The Communication Sub-Committee began by developing an Age-Friendly Cities brand in the community. It took some time to develop an Age-Friendly logo, and in the end it was decided to use bright colours and a larger font size to remain consistent with the Age-Friendly initiative. The Sub-Committee is currently pursuing development of a website as well as pamphlets providing information for businesses, for non-profits and information on the Age-Friendly Cities Advisory Committee itself. The first two will contain checklists to encourage organizations to assess their own age-friendliness.
Another initiative involves a partnership between the Advisory Committee and Services for Seniors directed at the development of a booklet containing all of the information collected by the Housing and Transportation Sub-Committees, as well as other information on locally available services. The Sub-Committees are developing a broad distribution strategy to ensure the information gets into the hands of seniors, family members and caregivers.
Age Friendly Logo.
Image credit: City of Portage la Prairie
Another upcoming project of the Advisory Committee is an information and education luncheon for select business owners and operators in the City. The initiative is focused on encouraging business owners to make Age-Friendliness an everyday part of their thinking.
On November 10, 2008, at the regular organizational meeting of Council, the members of the Age-Friendly Cities Advisory Committee were formally appointed. This has paved the way for the Committee to make formal recommendations to Council on making municipal facilities, services and policies more age-friendly. The Committee is now considering various options for moving forward with this.
There is tremendous support for this work locally, provincially and nationally. From the original targeted communities in Manitoba, the movement is fanning across the province stewarded by individual communities, the Province of Manitoba and the Public Health Agency of Canada.
One of the most important lessons learned by Age-Friendly Portage la Prairie was that the simple act of bringing people together to talk can be a catalyst for change.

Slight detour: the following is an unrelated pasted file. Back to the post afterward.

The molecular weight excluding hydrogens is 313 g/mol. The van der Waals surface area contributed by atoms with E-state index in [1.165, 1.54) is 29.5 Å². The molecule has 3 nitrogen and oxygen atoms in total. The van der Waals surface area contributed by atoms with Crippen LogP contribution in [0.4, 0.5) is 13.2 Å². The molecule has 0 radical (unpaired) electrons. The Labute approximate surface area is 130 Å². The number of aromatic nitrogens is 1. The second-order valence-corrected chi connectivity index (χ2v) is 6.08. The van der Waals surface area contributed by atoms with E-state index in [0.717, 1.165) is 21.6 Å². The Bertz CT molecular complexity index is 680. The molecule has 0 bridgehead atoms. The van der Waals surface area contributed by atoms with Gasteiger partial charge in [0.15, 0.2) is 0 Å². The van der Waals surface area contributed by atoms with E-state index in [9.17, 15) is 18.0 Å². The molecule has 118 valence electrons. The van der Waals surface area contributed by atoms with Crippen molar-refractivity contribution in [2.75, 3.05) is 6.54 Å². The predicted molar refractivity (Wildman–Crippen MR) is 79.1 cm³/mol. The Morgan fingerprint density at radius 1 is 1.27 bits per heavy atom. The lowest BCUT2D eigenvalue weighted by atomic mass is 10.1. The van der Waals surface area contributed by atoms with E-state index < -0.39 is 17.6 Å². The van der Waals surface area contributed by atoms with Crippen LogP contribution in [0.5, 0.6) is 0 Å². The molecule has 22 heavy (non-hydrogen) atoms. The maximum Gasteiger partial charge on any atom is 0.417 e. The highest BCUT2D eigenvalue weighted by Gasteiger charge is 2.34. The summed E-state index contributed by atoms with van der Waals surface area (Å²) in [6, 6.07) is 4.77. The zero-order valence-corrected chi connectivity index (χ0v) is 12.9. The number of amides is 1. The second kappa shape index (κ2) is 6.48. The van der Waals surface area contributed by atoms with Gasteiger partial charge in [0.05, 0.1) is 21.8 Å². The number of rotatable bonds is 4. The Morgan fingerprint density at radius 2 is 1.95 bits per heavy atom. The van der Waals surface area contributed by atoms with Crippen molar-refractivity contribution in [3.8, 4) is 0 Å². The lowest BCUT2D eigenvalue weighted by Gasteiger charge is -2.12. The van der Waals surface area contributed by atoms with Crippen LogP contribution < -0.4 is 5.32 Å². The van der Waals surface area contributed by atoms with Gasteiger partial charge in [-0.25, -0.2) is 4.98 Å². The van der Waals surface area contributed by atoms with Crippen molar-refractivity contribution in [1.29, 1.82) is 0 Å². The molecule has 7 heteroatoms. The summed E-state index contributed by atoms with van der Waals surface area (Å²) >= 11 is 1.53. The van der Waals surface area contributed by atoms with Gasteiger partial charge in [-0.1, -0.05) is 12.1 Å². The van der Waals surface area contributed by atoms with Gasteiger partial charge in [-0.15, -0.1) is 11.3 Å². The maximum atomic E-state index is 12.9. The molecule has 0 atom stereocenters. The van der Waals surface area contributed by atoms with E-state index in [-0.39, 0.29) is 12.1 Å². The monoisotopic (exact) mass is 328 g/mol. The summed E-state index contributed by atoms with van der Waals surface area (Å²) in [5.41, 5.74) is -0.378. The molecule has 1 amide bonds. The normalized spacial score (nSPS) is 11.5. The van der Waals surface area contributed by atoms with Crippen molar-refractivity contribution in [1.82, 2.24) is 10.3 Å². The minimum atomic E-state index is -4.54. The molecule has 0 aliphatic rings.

The Age-Friendly concept has created a focal point for drawing people into a new way of thinking about community. Yet another unanticipated spin-off has been team-building around a central issue. This beneficial networking is happening within the community and within the Advisory Committee as well.
Advice to Other Communities
Every community is different and will need to be true to its own way of doing things. Allow time to evolve as a committee. The process of becoming a cohesive group and determining action steps takes time. Having the right people at the table with knowledge in different areas is critical. It is important to seek partners at the beginning who will enhance the initiative.
The model used in the Age-Friendly project is extremely adaptable. In fact, 27 communities in Manitoba are on board. A forum was hosted in Portage La Prairie in February 2008, and both urban and rural communities were represented. The end goal is to adapt the project in every community in Manitoba.
Photo credit: City of Portage la Prairie
Being a part of the World Health Organization study and the beneficiary of a formal report at the start proved to be very valuable for Portage la Prairie. At the municipal level, it expedited buy-in. Having people from “outside” giving recommendations was also perceived as valuable. Producing a report was a formal approach, and in smaller communities it may not be needed.
While a formal study or report is not necessarily needed, some kind of inventory or assessment of the community needs to be undertaken. It is important to show people what is in it for them – i.e. for businesses, being age-friendly could increase the number of shoppers in stores, or increase their profile.
Evaluation and Impact
Although implementation is ongoing, so far the project has brought nothing but positive things to the community. With the release of the Portage la Prairie Age-Friendly Cities Report in 2007, the work on the ground began. Exposure to Age-Friendly ideals has impacted thinking at City Hall. The old cobblestone sidewalks, while still attractive, are recognized as being difficult to navigate. The City’s new recreational facility has incorporated many Age-Friendly features and is exploring options for health and wellness partnerships within its programming.
There is the potential to impact many other sectors in the community. Through the Advisory Committee, the project has brought people together who are committed to furthering change. It took time to get to this point, but the partners are united and moving forward.
Most importantly, the project has raised the profile of age-friendliness in the community.
Councillor, City of Portage la Prairie
97 Saskatchewan Avenue East
Portage la Prairie, MB R1N 0L8